Publishing houses have begun packaging books with usb data sticks that contain the text in e-reader formats,allowing investors to preserve the hardback copies in home libraries. Home libraries and art galleries have become as trendy as home wine cellars: each storing content that will potentially appreciate in value with age.

Corp bookstore chain coops with nation's public libraries
An amalgamated facility of resource and enlightenment has become a popular weekly evening destination for middle class families. As television viewing continues to abate, places like The Book Store and More chain has risen in popularity.The existence of this conglomerate of both public and private funding is shaping as a prototype of future endeavors.Each night visitors find an array of fascinating family activity, from production extravaganzas surrounding book readings for preschoolers, to media enhanced lectures on literary eras and personalities.
Strolling the aisles one finds senior citizens participating in reading groups and high schools students working collectively on school projects. Research advisers stand in information booths directing visitors to the activities surrounding any given subject on any given night. An appreciation of the sensations afforded by reading has brought the people together in community spirit. Books can either be purchased or borrowed from the library. The chain has experienced a 50% annualized growth rate and is expected to begin opening stores internationally next year.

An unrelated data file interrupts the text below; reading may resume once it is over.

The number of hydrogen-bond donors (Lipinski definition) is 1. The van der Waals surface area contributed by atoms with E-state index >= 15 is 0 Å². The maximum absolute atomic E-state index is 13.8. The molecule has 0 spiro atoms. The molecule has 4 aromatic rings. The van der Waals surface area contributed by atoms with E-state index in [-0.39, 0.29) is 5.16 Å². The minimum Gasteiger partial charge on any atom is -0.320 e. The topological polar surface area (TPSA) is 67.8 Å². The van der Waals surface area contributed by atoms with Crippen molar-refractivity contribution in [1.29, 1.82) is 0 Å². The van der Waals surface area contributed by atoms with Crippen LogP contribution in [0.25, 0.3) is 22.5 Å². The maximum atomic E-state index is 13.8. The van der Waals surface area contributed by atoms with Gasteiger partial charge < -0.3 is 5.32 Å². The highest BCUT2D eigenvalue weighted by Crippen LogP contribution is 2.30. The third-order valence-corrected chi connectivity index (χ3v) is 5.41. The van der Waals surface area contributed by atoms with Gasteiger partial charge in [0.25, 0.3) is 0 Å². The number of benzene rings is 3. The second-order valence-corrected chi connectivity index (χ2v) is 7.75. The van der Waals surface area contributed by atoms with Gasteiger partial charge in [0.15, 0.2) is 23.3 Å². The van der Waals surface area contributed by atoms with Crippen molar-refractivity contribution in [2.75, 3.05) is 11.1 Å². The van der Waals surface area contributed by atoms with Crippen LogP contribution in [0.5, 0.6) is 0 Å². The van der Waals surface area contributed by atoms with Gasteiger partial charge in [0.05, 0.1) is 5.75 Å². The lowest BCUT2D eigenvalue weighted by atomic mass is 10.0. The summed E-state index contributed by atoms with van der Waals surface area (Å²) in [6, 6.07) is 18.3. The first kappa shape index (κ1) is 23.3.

Macy's literary and art section a hit with retailers.
Clothing brands and accessories associated with the current resurgence of art appreciation are adding to Macy's bottom line. Shoppers can find an array of eclectic buys, from purses styled in patterns inspired by artists such as Pollack and Monet, to white summer suits created by the author Tom Wolfe. For the more discretionary purchaser- nostalgic for the days of un generation perdue in late 20's Paris- evening wear and accessories can be found from the Zelda Fitzgerald Collection.
Some of the more popular novelty items are polo shirts embroidered with the corp. logo of Rearden Steel- inspired by Ayn Rand's Atlas Shrugged; porcelain school mugs adorned with the crest for Pencey Preparatory Academy- the school Holden Caulfield was dismissed from in J. D. Salinger's Catcher in the Rye; and blue blazers sporting the Gemini pocket insignia of the Taggart Benson Museum; from John Milner's Benson's House.
A mannequin stands in the entrance of the department wearing a white t- shirt that is embroidered with the word Transcendentalism in black cursive lettering. The jeans worn are from the Bonanza Jellybean Collection and the mantilla covering the head and shoulders is adorned with a print of Picasso's Guernica.